The new RDT kit for Covid-19 is a boost for Ghana’s efforts at curbing the virus that at its last count – claimed 11 lives and puts the life of some 1,550 at risk because it is consistent with the government’s strategy in dealing with the pandemic: containing spread, inspire the expansion of domestic capability and deepen self-reliance.
The KNUST-Incas Diagnostic technology uses a finger-prick blood – just like blood glucose test or home pregnancy test – to detect two different types of antibodies produced by the body when it is fighting off Covid-19 infection at least seven days after infection – whether the person is showing symptoms or not.
The Ghana Institution of Surveyors has developed an app that will help trace suspected COVID-19 affected persons in real time. The President of the Ghana Institute of Surveyors, Dr John Amaglo, said the application is also able to help with the monitoring and evaluation of the disease situation in the country.
He added that the Institute together with environmental protection professionals have developed a system that will allow health authorities to easily find densely populated areas where the disease is spreading horizontally.
This will help health officials to restrict entry and exit points and also create makeshift medical facilities to treat the affected people in the community; awesome innovation coming out as a result of the COVID-19. So, our experts could be that innovative here on Ghana?
Every government’s desire is to see the growth of the economy and this can be achieved through the human resource in the country and so it means that the health of Ghanaians is significant but yet, little attention has been given to the health sector until the outbreak of COVID-19. We are now realising the loopholes in the health sector to the extent that the Vice President Dr. Alhaji Bawumia at the launch of the COVID-19 Tracker said that, we need to invest heavily in the health sector in order not to be taken by surprise in the future.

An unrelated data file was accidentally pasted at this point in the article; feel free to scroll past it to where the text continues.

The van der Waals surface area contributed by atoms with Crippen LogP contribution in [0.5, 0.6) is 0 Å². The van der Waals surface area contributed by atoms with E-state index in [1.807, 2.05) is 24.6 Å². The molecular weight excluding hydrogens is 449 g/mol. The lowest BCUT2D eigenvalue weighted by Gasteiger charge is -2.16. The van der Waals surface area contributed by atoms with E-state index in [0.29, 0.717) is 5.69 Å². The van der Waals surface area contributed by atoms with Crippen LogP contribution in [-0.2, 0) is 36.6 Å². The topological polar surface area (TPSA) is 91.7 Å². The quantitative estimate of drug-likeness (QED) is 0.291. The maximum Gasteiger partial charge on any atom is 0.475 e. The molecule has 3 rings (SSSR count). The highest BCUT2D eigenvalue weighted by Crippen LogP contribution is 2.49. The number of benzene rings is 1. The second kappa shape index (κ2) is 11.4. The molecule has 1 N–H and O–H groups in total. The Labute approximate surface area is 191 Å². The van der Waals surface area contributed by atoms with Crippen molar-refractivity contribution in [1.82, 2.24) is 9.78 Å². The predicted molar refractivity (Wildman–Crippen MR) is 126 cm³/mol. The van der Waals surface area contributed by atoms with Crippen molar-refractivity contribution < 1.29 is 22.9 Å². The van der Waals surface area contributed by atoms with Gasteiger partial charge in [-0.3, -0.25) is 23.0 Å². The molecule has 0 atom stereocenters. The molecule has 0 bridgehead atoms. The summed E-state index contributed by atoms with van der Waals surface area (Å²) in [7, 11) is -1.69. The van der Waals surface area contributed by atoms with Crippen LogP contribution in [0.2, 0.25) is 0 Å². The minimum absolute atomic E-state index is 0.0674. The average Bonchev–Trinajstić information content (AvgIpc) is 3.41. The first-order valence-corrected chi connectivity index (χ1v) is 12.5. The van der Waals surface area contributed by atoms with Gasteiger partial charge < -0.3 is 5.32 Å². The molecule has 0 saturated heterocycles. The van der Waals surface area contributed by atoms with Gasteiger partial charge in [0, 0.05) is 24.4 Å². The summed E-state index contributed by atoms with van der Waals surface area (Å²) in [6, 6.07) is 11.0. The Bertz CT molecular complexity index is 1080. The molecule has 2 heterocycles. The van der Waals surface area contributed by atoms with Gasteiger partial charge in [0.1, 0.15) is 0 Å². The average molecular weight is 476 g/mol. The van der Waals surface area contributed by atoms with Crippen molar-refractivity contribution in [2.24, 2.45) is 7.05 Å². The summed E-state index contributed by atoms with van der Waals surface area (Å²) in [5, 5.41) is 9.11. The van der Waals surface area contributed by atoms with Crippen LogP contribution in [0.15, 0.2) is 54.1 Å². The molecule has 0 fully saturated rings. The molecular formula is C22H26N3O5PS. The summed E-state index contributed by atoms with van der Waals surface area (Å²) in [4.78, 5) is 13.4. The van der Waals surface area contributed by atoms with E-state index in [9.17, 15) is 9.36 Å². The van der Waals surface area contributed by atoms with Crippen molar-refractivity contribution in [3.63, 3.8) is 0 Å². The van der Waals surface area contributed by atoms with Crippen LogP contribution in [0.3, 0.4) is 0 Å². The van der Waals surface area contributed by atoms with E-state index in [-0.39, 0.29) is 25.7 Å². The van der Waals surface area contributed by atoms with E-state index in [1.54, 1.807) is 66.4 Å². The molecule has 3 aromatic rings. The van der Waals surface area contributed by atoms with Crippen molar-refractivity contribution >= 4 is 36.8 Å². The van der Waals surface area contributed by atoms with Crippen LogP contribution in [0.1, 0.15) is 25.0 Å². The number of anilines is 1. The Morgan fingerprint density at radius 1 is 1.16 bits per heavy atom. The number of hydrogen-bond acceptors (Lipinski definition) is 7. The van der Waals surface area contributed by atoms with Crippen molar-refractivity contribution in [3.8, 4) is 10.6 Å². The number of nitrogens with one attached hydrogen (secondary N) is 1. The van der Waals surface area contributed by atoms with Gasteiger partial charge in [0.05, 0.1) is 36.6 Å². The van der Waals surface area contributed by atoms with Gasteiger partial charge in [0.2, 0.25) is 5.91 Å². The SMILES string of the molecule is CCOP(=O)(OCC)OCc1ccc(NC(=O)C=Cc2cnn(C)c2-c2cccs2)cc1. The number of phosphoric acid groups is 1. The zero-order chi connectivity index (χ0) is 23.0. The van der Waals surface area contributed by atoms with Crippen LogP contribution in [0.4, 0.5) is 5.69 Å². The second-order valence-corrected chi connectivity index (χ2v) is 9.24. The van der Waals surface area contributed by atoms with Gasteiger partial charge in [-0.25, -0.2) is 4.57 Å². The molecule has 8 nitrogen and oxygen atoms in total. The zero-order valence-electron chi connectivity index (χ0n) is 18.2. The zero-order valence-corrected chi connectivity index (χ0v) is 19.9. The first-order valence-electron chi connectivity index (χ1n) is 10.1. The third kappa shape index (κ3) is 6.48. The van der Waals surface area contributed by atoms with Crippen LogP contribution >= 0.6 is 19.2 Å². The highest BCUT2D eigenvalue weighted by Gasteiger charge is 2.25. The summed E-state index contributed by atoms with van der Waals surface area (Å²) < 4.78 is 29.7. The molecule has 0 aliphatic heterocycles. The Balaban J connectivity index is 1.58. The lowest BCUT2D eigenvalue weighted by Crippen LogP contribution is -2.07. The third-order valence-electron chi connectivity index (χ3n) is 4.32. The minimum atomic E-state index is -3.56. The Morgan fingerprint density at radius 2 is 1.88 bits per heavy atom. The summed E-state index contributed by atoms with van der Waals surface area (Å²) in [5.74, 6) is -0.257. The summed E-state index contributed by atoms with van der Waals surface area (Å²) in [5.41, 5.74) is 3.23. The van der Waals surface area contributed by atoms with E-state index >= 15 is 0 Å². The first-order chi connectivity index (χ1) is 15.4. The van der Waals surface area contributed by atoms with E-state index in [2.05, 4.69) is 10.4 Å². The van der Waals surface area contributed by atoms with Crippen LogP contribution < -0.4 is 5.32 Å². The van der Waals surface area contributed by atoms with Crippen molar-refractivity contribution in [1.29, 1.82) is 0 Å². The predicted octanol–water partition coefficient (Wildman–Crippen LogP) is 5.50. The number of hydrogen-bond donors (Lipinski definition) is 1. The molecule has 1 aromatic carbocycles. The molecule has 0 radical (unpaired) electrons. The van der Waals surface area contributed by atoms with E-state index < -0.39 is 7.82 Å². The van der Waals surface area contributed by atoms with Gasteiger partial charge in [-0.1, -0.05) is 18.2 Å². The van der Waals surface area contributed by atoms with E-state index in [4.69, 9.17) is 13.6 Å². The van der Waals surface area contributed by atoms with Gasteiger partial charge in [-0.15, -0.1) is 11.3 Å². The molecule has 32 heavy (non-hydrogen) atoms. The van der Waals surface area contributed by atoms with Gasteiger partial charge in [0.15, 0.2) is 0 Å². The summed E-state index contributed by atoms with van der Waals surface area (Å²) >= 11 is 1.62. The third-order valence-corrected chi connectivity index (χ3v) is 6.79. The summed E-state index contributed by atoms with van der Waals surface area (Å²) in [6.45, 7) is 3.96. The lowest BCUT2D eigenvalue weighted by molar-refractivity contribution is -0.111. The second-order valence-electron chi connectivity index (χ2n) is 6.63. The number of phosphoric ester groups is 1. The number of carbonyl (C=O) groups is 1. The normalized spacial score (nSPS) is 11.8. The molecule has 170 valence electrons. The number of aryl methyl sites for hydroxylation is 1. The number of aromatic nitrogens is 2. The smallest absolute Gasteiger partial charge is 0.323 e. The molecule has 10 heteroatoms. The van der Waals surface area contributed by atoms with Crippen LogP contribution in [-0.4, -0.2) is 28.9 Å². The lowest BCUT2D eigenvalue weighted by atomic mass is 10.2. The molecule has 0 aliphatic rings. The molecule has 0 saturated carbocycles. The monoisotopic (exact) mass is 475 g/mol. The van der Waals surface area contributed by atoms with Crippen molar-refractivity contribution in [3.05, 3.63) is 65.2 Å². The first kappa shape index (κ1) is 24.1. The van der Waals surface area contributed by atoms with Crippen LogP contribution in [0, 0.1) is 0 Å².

In view of the COVID-19, President Akufo-Addo has announced that 88 district hospitals will be built across the country within the next one year and again the six new regions will have regional hospitals as part of the country’s preparedness for future occurrence of a virus in this nature. I really don’t know if I am safe to say ‘Thank You’ to the COVID-19.
We witnessed how some Ghanaians had a bite of our national cake as the government gave freebies to the vulnerable and needy in the lockdown areas during the partial lockdown to stop the rapid rate at which the virus was spreading. We are currently enjoying three months ex-gratia in terms of free water supply and 50 percent cut of our electricity bill.
Aside from the fact that the COVID-19 is claiming lives and our scientists are trying to find antidote for the virus, we have realised how vulnerable we all are. It has exposed our limitations (weakness), strength and the opportunities to us as a country.
The opportunities are that, we can now boost of our local textile industry producing more PPEs for the whole country and even export some as I hear it is on going .It is a wakeup call for the country to promote our local industries. We need to now think of depending on our locally produced foods, goods and other things that make life easy and comfortable. China is what it is today because of a deliberate decision by authority to empower their local industries and it is time we do same.
Without mincing words, I will say that the arrival of COVID-19 has shaped our way of life and going forward, we will not remain the same as a country. Will you share the same thought with me that the COVID-19 is a blessing in disguise for Ghana and by extension the rest of the world?